arch on each side becomes the common carotid. The ventral root of the fourth arch on the right side is converted into the innominate artery, and the fourth arch of the right side forms part of the right subclavian artery, i.e. a portion of that part of the right subclavian artery which lies medial to the vertebral artery. On the left side the ventral root of the fourth arch, and the fourth arch itself and its dorsal root, take part in the formation of the arch of the aorta, and the dorsal root of the sixth arch is converted into the most cephalward or anterior portion of the thoracic part of the descending aorta ; the remainder of the descending aorta being formed by the earlier fusion of the primitive dorsal aortæ. Occasionally the dorsal roots of the fourth and sixth arches on the right side persist (see p. 1051), and in such cases the right subclavian artery, of which they form a part, springs from the descending aorta at the level of the fifth thoracic vertebra. It is probable, therefore, that the portion of the descending aorta formed from the dorsal roots of the left fourth and sixth arches is a comparatively small part. The left subclavian artery, which springs from the aortic arch, in the adult, is an intersegmental artery which sprang originally from the primitive dorsal aorta. It may be presumed, therefore, that that portion of the aortic arch which lies dorsal to the origin of the left subclavian artery is formed from the dorsal roots of the fourth and sixth arches of the left side—a presumption which is strengthened by the fact that the ligamentum arteriosum, which is a remnant of the left sixth arch, is attached to the opposite border of the aortic arch immediately dorsal to the origin of the left subclavian artery.

The sixth arch on the right side forms part of the extra-pulmonary portion of the right pulmonary artery, the remainder of the extra-pulmonary part of the artery being derived from a branch given off from the right sixth arch to the lung bud.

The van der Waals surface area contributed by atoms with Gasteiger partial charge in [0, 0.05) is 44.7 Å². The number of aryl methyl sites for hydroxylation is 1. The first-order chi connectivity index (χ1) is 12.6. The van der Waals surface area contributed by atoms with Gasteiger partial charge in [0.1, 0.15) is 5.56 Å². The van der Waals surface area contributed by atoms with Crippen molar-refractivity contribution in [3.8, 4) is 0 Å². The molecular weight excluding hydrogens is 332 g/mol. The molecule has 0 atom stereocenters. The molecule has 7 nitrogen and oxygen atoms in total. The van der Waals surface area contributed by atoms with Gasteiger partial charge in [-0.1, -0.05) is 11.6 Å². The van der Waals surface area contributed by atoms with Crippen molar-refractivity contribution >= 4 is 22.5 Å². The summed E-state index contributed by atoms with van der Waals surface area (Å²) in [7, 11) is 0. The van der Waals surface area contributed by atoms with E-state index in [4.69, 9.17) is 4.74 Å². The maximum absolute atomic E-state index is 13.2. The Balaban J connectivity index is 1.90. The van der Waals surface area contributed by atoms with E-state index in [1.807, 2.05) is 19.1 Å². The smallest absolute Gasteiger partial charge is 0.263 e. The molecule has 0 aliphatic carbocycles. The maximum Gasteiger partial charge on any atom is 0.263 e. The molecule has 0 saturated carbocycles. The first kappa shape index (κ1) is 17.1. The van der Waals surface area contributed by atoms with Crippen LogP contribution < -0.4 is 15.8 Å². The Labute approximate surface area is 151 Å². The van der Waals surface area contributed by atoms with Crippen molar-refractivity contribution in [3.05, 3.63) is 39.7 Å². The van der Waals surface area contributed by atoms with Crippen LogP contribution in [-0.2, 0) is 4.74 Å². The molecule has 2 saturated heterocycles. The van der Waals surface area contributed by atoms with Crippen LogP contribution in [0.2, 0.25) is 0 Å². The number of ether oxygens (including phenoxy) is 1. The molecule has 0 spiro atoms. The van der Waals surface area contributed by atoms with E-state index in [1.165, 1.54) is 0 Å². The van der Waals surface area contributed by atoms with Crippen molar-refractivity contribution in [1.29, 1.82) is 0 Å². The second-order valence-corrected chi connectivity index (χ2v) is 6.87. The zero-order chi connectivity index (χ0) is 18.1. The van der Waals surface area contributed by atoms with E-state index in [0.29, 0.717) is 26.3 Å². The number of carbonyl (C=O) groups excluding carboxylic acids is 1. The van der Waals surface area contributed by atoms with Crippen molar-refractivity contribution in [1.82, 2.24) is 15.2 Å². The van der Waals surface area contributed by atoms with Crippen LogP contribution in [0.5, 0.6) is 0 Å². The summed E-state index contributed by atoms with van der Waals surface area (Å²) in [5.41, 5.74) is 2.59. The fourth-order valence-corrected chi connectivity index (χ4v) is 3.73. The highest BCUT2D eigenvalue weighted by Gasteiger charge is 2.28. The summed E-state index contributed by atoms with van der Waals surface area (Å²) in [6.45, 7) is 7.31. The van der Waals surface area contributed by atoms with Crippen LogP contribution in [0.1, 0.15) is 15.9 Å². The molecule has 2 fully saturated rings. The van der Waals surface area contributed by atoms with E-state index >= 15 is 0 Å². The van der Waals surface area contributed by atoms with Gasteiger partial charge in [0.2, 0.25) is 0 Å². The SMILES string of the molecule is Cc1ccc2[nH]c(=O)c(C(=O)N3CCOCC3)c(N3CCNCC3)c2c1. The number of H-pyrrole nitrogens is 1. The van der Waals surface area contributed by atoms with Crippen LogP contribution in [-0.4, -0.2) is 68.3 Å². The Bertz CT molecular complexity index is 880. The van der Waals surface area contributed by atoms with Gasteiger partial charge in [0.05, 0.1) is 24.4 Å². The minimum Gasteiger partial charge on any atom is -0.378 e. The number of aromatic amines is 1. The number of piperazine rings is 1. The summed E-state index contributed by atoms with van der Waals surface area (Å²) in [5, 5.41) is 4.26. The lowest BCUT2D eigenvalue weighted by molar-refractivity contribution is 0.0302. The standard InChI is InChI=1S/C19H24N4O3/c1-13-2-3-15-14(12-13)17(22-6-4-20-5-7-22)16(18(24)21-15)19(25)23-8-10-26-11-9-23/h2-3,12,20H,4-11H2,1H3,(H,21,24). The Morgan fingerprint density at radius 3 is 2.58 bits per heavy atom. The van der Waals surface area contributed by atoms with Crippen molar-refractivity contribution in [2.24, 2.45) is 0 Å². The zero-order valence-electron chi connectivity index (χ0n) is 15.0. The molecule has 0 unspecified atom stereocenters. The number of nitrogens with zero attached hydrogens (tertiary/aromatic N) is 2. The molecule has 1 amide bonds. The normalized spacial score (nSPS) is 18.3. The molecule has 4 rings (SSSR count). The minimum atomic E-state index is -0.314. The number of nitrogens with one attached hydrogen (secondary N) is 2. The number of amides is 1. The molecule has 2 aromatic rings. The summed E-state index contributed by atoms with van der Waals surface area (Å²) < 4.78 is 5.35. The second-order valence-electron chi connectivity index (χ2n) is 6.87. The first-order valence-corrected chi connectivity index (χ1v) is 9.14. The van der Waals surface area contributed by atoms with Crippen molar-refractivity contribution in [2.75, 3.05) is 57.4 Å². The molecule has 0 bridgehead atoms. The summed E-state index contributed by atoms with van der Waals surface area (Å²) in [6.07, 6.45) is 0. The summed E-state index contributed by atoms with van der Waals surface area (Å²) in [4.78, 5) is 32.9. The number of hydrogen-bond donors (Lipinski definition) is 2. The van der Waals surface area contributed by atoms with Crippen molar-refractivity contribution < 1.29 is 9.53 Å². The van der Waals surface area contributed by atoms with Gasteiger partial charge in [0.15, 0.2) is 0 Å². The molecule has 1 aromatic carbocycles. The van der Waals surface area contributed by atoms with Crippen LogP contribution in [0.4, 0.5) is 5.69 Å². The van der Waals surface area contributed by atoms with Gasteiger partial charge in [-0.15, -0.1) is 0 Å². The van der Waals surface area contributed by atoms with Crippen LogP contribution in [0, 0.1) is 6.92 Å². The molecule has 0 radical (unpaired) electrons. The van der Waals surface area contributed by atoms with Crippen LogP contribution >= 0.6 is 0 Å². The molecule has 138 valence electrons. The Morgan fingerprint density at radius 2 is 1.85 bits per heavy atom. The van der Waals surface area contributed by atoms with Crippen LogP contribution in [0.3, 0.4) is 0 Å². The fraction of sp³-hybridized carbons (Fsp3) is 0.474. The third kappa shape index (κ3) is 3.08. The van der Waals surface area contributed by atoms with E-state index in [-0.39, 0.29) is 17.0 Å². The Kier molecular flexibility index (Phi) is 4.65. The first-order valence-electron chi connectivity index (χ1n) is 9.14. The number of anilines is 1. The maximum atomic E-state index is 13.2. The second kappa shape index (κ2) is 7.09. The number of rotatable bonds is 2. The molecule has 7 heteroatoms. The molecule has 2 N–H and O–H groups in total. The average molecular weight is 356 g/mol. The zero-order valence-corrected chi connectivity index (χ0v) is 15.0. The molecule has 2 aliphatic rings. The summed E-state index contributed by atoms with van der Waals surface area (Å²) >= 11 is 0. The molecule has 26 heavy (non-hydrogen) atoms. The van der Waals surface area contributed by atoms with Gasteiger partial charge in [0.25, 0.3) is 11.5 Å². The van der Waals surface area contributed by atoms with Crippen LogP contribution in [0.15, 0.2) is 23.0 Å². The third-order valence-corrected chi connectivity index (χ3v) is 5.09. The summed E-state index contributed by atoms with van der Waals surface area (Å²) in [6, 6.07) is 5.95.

The ventral part of the left sixth arch becomes absorbed into the stem of the pulmonary artery; therefore the left pulmonary artery is merely the branch from the left sixth arch to the lung bud

The dorsal part of the left sixth arch forms, during fætal life, the ductus arteriosus, which carries the venous blood from the right ventricle of the heart to the aorta. After birth it is converted into the ligamentum arteriosum.

The Branches of the External Carotid Artery.—All the typical branches of the external carotid artery are present in embryos 15.5 mm. long; little is known, however, regarding the details of their development. It is probable that the internal maxillary artery and its branches are evolved partly from the ventral part of the first aortic arch and partly from an anastomosis with the branches of a temporary stapedial artery, which develops from the dorsal end of the second arch ; but it is not known whether the other branches of the external carotid spring as offsets from the ventral roots of the first or second arches or from the ventral parts of the arche themselves.